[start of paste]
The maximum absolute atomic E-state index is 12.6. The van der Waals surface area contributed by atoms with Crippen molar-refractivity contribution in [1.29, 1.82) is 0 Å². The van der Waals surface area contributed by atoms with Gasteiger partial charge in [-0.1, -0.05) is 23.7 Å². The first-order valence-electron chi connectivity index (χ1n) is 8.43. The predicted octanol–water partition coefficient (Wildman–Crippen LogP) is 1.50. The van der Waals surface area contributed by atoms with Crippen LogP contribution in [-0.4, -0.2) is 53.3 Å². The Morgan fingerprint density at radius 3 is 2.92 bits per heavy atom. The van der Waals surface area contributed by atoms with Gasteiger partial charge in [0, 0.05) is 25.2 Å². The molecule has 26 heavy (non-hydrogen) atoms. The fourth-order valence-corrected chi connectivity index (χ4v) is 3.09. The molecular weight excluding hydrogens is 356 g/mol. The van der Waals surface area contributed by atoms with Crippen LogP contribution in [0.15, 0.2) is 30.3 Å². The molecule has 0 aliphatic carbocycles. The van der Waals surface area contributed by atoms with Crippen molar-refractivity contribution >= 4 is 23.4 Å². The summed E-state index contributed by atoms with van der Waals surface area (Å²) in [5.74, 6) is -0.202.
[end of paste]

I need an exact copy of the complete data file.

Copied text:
The maximum absolute atomic E-state index is 12.6. The van der Waals surface area contributed by atoms with Crippen molar-refractivity contribution in [1.29, 1.82) is 0 Å². The van der Waals surface area contributed by atoms with Gasteiger partial charge in [-0.1, -0.05) is 23.7 Å². The first-order valence-electron chi connectivity index (χ1n) is 8.43. The predicted octanol–water partition coefficient (Wildman–Crippen LogP) is 1.50. The van der Waals surface area contributed by atoms with Crippen LogP contribution in [-0.4, -0.2) is 53.3 Å². The Morgan fingerprint density at radius 3 is 2.92 bits per heavy atom. The van der Waals surface area contributed by atoms with Gasteiger partial charge in [0, 0.05) is 25.2 Å². The molecule has 26 heavy (non-hydrogen) atoms. The fourth-order valence-corrected chi connectivity index (χ4v) is 3.09. The molecular weight excluding hydrogens is 356 g/mol. The van der Waals surface area contributed by atoms with Crippen LogP contribution in [0.15, 0.2) is 30.3 Å². The molecule has 0 aliphatic carbocycles. The van der Waals surface area contributed by atoms with Crippen molar-refractivity contribution >= 4 is 23.4 Å². The summed E-state index contributed by atoms with van der Waals surface area (Å²) in [5.74, 6) is -0.202.